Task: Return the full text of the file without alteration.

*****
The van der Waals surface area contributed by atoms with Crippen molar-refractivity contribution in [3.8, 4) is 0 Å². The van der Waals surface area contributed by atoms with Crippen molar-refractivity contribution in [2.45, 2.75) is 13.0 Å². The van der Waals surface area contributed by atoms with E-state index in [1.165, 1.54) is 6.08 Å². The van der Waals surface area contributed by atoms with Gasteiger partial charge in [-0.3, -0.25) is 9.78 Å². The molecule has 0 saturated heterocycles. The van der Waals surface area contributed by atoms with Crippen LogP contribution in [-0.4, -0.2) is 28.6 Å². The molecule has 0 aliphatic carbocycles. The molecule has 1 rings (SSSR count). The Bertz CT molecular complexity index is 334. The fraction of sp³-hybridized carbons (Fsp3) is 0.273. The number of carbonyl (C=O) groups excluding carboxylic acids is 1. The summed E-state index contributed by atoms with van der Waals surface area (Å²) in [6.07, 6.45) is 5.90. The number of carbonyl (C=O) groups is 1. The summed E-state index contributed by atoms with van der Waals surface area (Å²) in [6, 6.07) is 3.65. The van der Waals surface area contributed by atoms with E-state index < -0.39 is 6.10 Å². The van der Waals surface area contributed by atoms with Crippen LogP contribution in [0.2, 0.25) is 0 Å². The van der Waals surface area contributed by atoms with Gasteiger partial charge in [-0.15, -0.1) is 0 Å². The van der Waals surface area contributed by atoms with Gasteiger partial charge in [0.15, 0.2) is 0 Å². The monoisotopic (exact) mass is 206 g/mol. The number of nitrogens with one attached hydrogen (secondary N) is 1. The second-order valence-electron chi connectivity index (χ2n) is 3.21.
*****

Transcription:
The van der Waals surface area contributed by atoms with Crippen molar-refractivity contribution in [3.8, 4) is 0 Å². The van der Waals surface area contributed by atoms with Crippen molar-refractivity contribution in [2.45, 2.75) is 13.0 Å². The van der Waals surface area contributed by atoms with E-state index in [1.165, 1.54) is 6.08 Å². The van der Waals surface area contributed by atoms with Gasteiger partial charge in [-0.3, -0.25) is 9.78 Å². The molecule has 0 saturated heterocycles. The van der Waals surface area contributed by atoms with Crippen LogP contribution in [-0.4, -0.2) is 28.6 Å². The molecule has 0 aliphatic carbocycles. The molecule has 1 rings (SSSR count). The Bertz CT molecular complexity index is 334. The fraction of sp³-hybridized carbons (Fsp3) is 0.273. The number of carbonyl (C=O) groups excluding carboxylic acids is 1. The summed E-state index contributed by atoms with van der Waals surface area (Å²) in [6.07, 6.45) is 5.90. The number of carbonyl (C=O) groups is 1. The summed E-state index contributed by atoms with van der Waals surface area (Å²) in [6, 6.07) is 3.65. The van der Waals surface area contributed by atoms with E-state index < -0.39 is 6.10 Å². The van der Waals surface area contributed by atoms with Crippen LogP contribution in [0.2, 0.25) is 0 Å². The van der Waals surface area contributed by atoms with Gasteiger partial charge in [-0.15, -0.1) is 0 Å². The van der Waals surface area contributed by atoms with Gasteiger partial charge in [0.15, 0.2) is 0 Å². The monoisotopic (exact) mass is 206 g/mol. The number of nitrogens with one attached hydrogen (secondary N) is 1. The second-order valence-electron chi connectivity index (χ2n) is 3.21.